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Acrylic paint and beading on sewn fabric banners, suspended for installation.


This work was part of the body of work generated during the Masters of Fine Art at RMIT. It preceeded the Vide Magmas project, but had begun to contemplate the mechanics of identity as a form of self-mythology.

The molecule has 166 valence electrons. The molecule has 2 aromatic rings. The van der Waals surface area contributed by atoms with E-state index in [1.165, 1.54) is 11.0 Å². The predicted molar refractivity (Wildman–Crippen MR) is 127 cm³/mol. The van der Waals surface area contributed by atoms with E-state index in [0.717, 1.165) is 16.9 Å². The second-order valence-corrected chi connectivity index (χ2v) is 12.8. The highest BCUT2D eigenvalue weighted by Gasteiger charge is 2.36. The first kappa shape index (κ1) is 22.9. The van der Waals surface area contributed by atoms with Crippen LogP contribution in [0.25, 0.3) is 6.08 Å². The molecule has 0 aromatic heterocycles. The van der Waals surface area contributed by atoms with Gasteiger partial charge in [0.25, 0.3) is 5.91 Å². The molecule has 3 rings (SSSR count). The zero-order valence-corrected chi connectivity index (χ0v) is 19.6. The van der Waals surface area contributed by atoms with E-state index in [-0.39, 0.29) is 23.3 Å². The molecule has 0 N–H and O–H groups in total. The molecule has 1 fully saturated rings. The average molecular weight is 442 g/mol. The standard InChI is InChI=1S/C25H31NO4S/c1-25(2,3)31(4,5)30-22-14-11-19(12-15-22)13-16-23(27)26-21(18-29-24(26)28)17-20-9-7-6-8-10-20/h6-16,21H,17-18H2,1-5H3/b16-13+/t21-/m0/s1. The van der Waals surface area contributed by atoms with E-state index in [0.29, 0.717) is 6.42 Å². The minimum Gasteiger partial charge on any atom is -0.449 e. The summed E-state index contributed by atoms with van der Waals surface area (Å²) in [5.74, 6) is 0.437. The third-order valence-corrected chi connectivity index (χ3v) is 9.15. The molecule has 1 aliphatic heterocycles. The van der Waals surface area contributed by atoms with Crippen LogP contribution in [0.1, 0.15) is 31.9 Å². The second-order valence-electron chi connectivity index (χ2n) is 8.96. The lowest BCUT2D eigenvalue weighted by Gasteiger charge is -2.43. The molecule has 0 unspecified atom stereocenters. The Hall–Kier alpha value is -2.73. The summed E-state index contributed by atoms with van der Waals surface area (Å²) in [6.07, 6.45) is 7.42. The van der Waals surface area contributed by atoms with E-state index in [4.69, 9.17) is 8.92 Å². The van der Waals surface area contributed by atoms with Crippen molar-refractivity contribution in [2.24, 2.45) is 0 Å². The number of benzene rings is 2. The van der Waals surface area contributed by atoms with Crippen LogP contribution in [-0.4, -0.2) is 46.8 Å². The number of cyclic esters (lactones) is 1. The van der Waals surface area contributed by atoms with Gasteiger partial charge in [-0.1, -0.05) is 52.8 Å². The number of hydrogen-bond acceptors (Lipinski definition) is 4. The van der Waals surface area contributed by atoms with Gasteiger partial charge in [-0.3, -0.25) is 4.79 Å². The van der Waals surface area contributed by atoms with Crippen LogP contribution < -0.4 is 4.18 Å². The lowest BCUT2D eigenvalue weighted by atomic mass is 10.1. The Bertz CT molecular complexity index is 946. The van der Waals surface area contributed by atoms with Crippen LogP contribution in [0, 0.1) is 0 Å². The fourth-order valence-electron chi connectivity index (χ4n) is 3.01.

’Ophidia’ consists of three painted fabric banners suspended in the gallery space on fishing line so that they appear to float in drapped forms. The banners were constructed from multiple panels of coloured fabric stitched together, then painted with acrylic paint and ornomented with beading. The first of three depicts three characters gathered around a mythological serpent. They each bear a knife and are in the process of disecting it. The snake has a long and fraught tradition of symbolism in many cultures. It is often representative of the femine in eurocentric cultures, regularly as something sinful and slippery like the snake in the garden of eden that tempted Eve. ‘Ophidia’ represents the artists dissection of their own femininity, as something simultaneously treasured and rejected in a battle with gender identity that takes place in a patriarchal society. The remaining banners depict the artist in the act of falling, or floating behind these concepts. On all three the symbol of a flame and hand are repeated, icons of dual creation-destruction that contemplate the inherint violence embedded in the tumult of simply existing and being.